- Describe the characteristics of international students.
- Identify the challenges of engaging international students.
- Describe evidence-based practices to engage international students academically and socially.
International students are a vital revenue stream for universities and a main component of diversity in universities. The academic and social challenges they face as international students are unique and difficult. Improving the educational and social experience of international students would increase the competitiveness of universities. Therefore it is essential to host workshops to improve the educational and living environment for these international students by preparing faculty and staff to better support international students.
- Identify tools for dismantling institutional racism.
- Develop faculty and staff’s awareness of international students’ challenges and special needs.
- Help improve international students’ learning and social environment at university level.
- Address some issues involving international students’ academic performance.
- Provide resources for international students to improve academic, social and communication skills.
This session will focus on strategies, tools and frameworks that can be used to support international students and scholars when navigating intercultural experiences on and off campus.
- Identify key terms and strategies for intercultural support and learning.
- Build/expand awareness and understanding our cultural context and learning.
- Review values, behaviors, and communication styles may differ across cultures.
This workshop provides a structured forum in which to discuss pitfalls and solutions to challenges associated with supporting academic and social success among international students in higher education settings in the United States. The presenter will share lessons learned from teaching and mentoring international students from three different continents, implementing a collaborative service-learning study abroad program, and enabling students’ international research.
The concept of engaging in learning “with” as opposed to learning “from” or “about” international students will be introduced as a guiding framework. Practical guidelines about becoming an international scholar and effectively harnessing the lived experiences of international students in teaching, classroom discussions and research collaborations will be presented.
- Identify systemic barriers that prevent some international students from optimal educational experiences in higher education settings in the United States.
- Describe key steps to recognizing and harnessing cultural variation in the classroom.
- Identify 3 mutually-beneficial ways to harness research to support the international student success.
English language proficiency plays a crucial role for international students in adjusting to university life and completing their studies. This workshop provides insights into the international student experience in higher education by examining how a student language proficiency level impacts their academic performance, intercultural learning and adjustment to their host program or institution. Useful types of support grounded in research and practice will be shared.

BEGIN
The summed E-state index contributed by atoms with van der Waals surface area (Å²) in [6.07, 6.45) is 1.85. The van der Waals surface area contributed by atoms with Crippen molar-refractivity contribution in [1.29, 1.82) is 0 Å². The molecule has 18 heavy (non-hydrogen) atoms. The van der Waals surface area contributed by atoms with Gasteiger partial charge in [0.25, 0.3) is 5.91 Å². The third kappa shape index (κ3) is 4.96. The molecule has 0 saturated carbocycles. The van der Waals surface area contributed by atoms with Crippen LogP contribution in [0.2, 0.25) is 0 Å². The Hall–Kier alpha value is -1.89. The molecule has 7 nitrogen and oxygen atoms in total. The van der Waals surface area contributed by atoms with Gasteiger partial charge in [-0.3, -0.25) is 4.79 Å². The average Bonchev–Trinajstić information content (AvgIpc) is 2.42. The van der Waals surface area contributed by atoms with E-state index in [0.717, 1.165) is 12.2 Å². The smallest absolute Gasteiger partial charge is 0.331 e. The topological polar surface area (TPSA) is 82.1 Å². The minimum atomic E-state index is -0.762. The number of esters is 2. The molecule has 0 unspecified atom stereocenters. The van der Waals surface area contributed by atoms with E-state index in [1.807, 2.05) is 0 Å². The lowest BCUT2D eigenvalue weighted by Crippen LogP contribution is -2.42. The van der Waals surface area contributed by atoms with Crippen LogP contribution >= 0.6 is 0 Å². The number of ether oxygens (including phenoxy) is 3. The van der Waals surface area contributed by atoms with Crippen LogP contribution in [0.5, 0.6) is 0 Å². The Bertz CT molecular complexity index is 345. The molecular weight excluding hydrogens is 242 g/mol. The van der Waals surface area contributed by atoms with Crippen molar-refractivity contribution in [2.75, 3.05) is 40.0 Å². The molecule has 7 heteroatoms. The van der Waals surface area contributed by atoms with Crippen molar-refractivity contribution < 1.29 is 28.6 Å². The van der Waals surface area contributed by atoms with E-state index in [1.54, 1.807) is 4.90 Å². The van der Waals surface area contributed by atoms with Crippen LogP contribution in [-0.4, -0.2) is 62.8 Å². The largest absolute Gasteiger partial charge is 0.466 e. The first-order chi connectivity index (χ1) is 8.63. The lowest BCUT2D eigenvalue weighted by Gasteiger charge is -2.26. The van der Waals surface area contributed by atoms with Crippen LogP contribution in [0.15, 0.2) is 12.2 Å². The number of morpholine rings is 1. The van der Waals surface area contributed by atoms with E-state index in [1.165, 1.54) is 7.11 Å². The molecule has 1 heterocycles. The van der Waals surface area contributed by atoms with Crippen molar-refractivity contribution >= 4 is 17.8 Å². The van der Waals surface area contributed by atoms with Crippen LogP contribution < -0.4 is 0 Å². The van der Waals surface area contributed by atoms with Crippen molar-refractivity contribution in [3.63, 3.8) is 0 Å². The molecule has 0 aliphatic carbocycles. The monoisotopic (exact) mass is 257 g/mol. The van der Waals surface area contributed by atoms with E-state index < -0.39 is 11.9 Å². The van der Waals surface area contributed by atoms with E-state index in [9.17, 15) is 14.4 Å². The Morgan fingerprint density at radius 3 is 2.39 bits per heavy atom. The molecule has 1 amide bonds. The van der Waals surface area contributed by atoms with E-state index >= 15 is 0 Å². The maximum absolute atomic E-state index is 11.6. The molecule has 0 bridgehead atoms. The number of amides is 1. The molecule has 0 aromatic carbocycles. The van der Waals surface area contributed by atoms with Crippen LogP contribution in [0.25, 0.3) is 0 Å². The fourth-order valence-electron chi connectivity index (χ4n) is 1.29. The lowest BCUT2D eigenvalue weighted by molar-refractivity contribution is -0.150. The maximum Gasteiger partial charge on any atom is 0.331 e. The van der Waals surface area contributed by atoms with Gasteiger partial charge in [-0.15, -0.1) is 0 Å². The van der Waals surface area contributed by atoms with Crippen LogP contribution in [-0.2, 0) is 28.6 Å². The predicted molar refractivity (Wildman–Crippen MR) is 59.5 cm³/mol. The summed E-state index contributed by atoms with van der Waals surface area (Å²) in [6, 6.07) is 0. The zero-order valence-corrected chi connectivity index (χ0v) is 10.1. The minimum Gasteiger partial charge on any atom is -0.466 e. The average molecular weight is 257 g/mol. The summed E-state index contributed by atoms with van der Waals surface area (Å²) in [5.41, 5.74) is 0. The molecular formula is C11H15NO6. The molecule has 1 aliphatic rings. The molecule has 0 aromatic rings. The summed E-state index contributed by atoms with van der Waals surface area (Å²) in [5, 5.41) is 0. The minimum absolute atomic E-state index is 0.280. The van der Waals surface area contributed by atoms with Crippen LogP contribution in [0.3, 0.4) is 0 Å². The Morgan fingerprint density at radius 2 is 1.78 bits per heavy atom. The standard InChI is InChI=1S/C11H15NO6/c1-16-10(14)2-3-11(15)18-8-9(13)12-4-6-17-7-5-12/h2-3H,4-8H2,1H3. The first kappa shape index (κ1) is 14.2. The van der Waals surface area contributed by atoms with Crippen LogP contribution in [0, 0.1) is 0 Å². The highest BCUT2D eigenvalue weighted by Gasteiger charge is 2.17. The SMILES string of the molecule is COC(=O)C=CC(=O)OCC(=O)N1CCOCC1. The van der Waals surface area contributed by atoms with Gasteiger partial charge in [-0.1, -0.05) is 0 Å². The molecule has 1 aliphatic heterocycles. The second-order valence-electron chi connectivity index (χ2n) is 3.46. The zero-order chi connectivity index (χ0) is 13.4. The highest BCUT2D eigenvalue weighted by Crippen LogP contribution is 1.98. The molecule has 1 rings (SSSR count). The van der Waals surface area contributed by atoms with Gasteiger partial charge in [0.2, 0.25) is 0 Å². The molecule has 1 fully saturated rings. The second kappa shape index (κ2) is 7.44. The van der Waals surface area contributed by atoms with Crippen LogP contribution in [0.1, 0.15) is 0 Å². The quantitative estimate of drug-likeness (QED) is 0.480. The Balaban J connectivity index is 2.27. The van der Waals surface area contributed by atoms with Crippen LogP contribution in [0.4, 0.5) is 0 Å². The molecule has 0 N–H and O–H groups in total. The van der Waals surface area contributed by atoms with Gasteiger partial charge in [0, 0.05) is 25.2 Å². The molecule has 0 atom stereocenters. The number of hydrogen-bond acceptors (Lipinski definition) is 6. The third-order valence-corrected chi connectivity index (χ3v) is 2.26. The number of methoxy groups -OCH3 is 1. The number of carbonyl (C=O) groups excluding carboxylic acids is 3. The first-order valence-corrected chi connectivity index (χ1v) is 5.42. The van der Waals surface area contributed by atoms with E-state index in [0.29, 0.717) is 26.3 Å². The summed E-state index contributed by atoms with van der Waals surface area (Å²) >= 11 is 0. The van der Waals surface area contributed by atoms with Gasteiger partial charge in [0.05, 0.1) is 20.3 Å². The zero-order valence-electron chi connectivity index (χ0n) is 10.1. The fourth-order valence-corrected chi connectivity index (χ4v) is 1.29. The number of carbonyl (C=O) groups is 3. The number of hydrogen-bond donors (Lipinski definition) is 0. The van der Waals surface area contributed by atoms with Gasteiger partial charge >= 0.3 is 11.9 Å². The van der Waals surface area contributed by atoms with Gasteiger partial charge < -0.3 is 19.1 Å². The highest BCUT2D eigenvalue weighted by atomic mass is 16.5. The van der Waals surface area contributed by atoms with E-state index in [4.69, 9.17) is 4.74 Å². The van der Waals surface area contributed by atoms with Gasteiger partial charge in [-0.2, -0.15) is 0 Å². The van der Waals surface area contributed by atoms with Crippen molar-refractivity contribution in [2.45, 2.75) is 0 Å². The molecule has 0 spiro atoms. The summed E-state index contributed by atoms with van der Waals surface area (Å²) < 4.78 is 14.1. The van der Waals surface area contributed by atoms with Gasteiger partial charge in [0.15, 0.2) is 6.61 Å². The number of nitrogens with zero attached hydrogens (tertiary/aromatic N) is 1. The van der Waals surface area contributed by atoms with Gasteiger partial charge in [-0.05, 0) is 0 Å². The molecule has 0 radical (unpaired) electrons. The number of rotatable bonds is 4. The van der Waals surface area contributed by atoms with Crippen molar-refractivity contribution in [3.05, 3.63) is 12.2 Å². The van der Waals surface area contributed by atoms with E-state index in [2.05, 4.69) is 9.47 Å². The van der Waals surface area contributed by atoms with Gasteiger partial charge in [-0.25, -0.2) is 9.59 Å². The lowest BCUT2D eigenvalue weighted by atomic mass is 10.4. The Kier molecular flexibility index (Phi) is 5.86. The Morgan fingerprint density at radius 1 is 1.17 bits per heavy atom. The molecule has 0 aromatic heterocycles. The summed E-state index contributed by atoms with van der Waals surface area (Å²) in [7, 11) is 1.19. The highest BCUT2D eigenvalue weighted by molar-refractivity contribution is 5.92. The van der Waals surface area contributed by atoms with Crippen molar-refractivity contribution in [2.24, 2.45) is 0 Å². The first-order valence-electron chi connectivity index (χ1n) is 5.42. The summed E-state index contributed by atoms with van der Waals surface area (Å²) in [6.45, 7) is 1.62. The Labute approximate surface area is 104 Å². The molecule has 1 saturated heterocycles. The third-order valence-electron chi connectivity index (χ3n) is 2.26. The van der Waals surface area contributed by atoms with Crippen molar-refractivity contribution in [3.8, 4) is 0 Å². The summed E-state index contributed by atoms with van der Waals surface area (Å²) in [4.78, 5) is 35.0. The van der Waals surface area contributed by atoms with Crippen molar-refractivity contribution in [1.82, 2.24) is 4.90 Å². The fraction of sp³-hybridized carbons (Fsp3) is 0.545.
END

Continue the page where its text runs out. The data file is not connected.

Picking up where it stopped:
- Identify factors that impact academic and social adjustment of international students.
- Discuss the role of English language proficiency on student academic success and intercultural learning.
- Recognize and examine the types of support that promote English language proficiency development of international students.
The session is designed to assist faculty and staff in understanding recourses to supporting international students academically and socially. The presenter will demonstrate the diverse contexts of the American higher education and the roles of international education within these. contexts.
- Understanding context in American higher education and international college students.
- Goals and benefits of internationalization and implications for student support and success.
- Intercultural factors influencing international college student experiences.
- Potential barriers to effective communication between instructors and students social adjustment.
Presenters examine lessons learned through mentoring for scholarly activities as we have worked together at various stages in our careers. With shared experiences as international doctoral students, currently or previously, in the United States, they provide personal narratives and testimonials as novice, mid-career, and later-career scholars.
This session describes how mentoring plays a significant role in learning how to develop advanced academic literacies, including building relationships with professors, advisors, and peers, developing research skills and writing competencies as well as adapting to the linguistic, social, and cultural settings of new environments and academic departments and institutions.
- Understand experiences of international doctoral students in the United States.
- Identify ways to improve collaboration between faculty and students that lead to scholarly productivity.
- Apply ideas to practice as faculty or students.